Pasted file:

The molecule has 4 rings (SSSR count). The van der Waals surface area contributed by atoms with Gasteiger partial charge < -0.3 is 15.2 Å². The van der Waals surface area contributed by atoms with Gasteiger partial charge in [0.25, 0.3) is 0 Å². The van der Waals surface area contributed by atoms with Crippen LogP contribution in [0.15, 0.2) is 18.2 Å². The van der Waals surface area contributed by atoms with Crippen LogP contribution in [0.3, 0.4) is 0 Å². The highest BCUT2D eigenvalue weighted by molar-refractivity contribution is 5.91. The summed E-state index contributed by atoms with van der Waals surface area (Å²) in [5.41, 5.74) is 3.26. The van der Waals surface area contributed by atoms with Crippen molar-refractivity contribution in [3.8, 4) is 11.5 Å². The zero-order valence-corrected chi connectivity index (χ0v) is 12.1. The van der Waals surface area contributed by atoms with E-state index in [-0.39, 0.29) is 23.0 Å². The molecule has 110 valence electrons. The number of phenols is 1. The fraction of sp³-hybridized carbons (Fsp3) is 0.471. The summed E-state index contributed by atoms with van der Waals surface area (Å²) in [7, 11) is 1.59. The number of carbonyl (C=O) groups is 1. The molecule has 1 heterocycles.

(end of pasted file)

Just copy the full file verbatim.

The molecule has 4 rings (SSSR count). The van der Waals surface area contributed by atoms with Gasteiger partial charge < -0.3 is 15.2 Å². The van der Waals surface area contributed by atoms with Gasteiger partial charge in [0.25, 0.3) is 0 Å². The van der Waals surface area contributed by atoms with Crippen LogP contribution in [0.15, 0.2) is 18.2 Å². The van der Waals surface area contributed by atoms with Crippen LogP contribution in [0.3, 0.4) is 0 Å². The highest BCUT2D eigenvalue weighted by molar-refractivity contribution is 5.91. The summed E-state index contributed by atoms with van der Waals surface area (Å²) in [5.41, 5.74) is 3.26. The van der Waals surface area contributed by atoms with Crippen molar-refractivity contribution in [3.8, 4) is 11.5 Å². The zero-order valence-corrected chi connectivity index (χ0v) is 12.1. The van der Waals surface area contributed by atoms with E-state index in [-0.39, 0.29) is 23.0 Å². The molecule has 110 valence electrons. The number of phenols is 1. The fraction of sp³-hybridized carbons (Fsp3) is 0.471. The summed E-state index contributed by atoms with van der Waals surface area (Å²) in [7, 11) is 1.59. The number of carbonyl (C=O) groups is 1. The molecule has 1 heterocycles.